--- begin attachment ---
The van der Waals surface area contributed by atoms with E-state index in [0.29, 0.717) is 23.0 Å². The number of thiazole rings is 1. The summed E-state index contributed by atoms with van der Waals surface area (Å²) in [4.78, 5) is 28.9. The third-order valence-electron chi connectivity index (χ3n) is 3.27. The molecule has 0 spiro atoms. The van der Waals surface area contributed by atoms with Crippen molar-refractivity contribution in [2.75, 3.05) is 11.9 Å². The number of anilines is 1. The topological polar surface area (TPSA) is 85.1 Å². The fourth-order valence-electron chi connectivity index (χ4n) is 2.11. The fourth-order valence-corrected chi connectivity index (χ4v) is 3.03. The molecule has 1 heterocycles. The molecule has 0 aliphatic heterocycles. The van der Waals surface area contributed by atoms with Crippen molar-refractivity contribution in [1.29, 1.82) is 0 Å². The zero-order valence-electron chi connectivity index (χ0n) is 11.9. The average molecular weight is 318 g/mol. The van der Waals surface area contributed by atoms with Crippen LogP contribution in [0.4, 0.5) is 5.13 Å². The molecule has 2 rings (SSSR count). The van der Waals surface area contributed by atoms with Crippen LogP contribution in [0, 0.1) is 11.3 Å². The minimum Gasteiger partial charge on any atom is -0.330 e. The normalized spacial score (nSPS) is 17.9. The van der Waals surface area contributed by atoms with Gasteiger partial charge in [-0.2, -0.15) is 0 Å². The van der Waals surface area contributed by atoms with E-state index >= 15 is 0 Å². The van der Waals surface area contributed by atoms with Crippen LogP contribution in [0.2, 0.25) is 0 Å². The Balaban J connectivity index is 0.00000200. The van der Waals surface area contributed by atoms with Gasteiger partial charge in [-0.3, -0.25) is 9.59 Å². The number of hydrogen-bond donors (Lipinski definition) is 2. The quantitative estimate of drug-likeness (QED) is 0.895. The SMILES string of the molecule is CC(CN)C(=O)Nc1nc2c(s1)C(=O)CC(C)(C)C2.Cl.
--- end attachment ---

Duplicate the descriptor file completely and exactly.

The van der Waals surface area contributed by atoms with E-state index in [0.29, 0.717) is 23.0 Å². The number of thiazole rings is 1. The summed E-state index contributed by atoms with van der Waals surface area (Å²) in [4.78, 5) is 28.9. The third-order valence-electron chi connectivity index (χ3n) is 3.27. The molecule has 0 spiro atoms. The van der Waals surface area contributed by atoms with Crippen molar-refractivity contribution in [2.75, 3.05) is 11.9 Å². The number of anilines is 1. The topological polar surface area (TPSA) is 85.1 Å². The fourth-order valence-electron chi connectivity index (χ4n) is 2.11. The fourth-order valence-corrected chi connectivity index (χ4v) is 3.03. The molecule has 1 heterocycles. The molecule has 0 aliphatic heterocycles. The van der Waals surface area contributed by atoms with Crippen molar-refractivity contribution in [1.29, 1.82) is 0 Å². The zero-order valence-electron chi connectivity index (χ0n) is 11.9. The average molecular weight is 318 g/mol. The van der Waals surface area contributed by atoms with Crippen LogP contribution in [0.4, 0.5) is 5.13 Å². The molecule has 2 rings (SSSR count). The van der Waals surface area contributed by atoms with Crippen LogP contribution in [0, 0.1) is 11.3 Å². The minimum Gasteiger partial charge on any atom is -0.330 e. The normalized spacial score (nSPS) is 17.9. The van der Waals surface area contributed by atoms with Gasteiger partial charge in [-0.2, -0.15) is 0 Å². The van der Waals surface area contributed by atoms with E-state index >= 15 is 0 Å². The van der Waals surface area contributed by atoms with Crippen LogP contribution in [0.2, 0.25) is 0 Å². The Balaban J connectivity index is 0.00000200. The van der Waals surface area contributed by atoms with Gasteiger partial charge in [-0.3, -0.25) is 9.59 Å². The number of hydrogen-bond donors (Lipinski definition) is 2. The quantitative estimate of drug-likeness (QED) is 0.895. The SMILES string of the molecule is CC(CN)C(=O)Nc1nc2c(s1)C(=O)CC(C)(C)C2.Cl.